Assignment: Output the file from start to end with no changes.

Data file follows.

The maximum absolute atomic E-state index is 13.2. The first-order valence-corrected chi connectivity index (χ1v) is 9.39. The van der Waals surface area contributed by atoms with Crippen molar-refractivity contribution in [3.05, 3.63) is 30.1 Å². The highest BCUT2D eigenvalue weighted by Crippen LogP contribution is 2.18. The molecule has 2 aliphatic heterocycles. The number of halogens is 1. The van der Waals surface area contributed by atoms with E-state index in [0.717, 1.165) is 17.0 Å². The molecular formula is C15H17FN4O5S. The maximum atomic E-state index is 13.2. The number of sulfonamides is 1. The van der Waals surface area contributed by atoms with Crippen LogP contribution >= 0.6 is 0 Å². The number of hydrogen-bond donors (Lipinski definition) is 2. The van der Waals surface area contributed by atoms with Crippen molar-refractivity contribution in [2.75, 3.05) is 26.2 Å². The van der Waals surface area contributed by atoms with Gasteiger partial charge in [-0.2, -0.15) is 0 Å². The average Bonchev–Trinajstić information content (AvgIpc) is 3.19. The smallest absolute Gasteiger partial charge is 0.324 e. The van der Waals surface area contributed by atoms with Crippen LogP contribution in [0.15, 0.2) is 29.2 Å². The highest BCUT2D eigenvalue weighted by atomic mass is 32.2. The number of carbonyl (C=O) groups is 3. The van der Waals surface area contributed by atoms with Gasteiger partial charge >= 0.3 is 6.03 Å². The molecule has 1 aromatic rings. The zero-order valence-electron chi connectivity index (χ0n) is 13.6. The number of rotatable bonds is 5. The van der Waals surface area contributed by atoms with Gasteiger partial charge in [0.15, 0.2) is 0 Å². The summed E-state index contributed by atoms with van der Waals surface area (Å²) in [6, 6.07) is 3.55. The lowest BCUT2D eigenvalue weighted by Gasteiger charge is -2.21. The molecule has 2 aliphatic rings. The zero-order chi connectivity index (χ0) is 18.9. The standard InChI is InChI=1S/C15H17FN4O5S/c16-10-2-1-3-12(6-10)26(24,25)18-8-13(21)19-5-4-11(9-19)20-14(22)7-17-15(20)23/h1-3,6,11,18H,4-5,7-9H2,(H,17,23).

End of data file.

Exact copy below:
The maximum absolute atomic E-state index is 13.2. The first-order valence-corrected chi connectivity index (χ1v) is 9.39. The van der Waals surface area contributed by atoms with Crippen molar-refractivity contribution in [3.05, 3.63) is 30.1 Å². The highest BCUT2D eigenvalue weighted by Crippen LogP contribution is 2.18. The molecule has 2 aliphatic heterocycles. The number of halogens is 1. The van der Waals surface area contributed by atoms with E-state index in [0.717, 1.165) is 17.0 Å². The molecular formula is C15H17FN4O5S. The maximum atomic E-state index is 13.2. The number of sulfonamides is 1. The van der Waals surface area contributed by atoms with Crippen LogP contribution >= 0.6 is 0 Å². The number of hydrogen-bond donors (Lipinski definition) is 2. The van der Waals surface area contributed by atoms with Crippen molar-refractivity contribution in [2.75, 3.05) is 26.2 Å². The van der Waals surface area contributed by atoms with Gasteiger partial charge in [-0.2, -0.15) is 0 Å². The average Bonchev–Trinajstić information content (AvgIpc) is 3.19. The smallest absolute Gasteiger partial charge is 0.324 e. The van der Waals surface area contributed by atoms with Crippen LogP contribution in [0.15, 0.2) is 29.2 Å². The highest BCUT2D eigenvalue weighted by atomic mass is 32.2. The number of carbonyl (C=O) groups is 3. The van der Waals surface area contributed by atoms with Gasteiger partial charge >= 0.3 is 6.03 Å². The molecule has 1 aromatic rings. The zero-order valence-electron chi connectivity index (χ0n) is 13.6. The number of rotatable bonds is 5. The van der Waals surface area contributed by atoms with Gasteiger partial charge in [0.15, 0.2) is 0 Å². The summed E-state index contributed by atoms with van der Waals surface area (Å²) in [6, 6.07) is 3.55. The lowest BCUT2D eigenvalue weighted by Gasteiger charge is -2.21. The molecule has 2 aliphatic rings. The zero-order chi connectivity index (χ0) is 18.9. The standard InChI is InChI=1S/C15H17FN4O5S/c16-10-2-1-3-12(6-10)26(24,25)18-8-13(21)19-5-4-11(9-19)20-14(22)7-17-15(20)23/h1-3,6,11,18H,4-5,7-9H2,(H,17,23).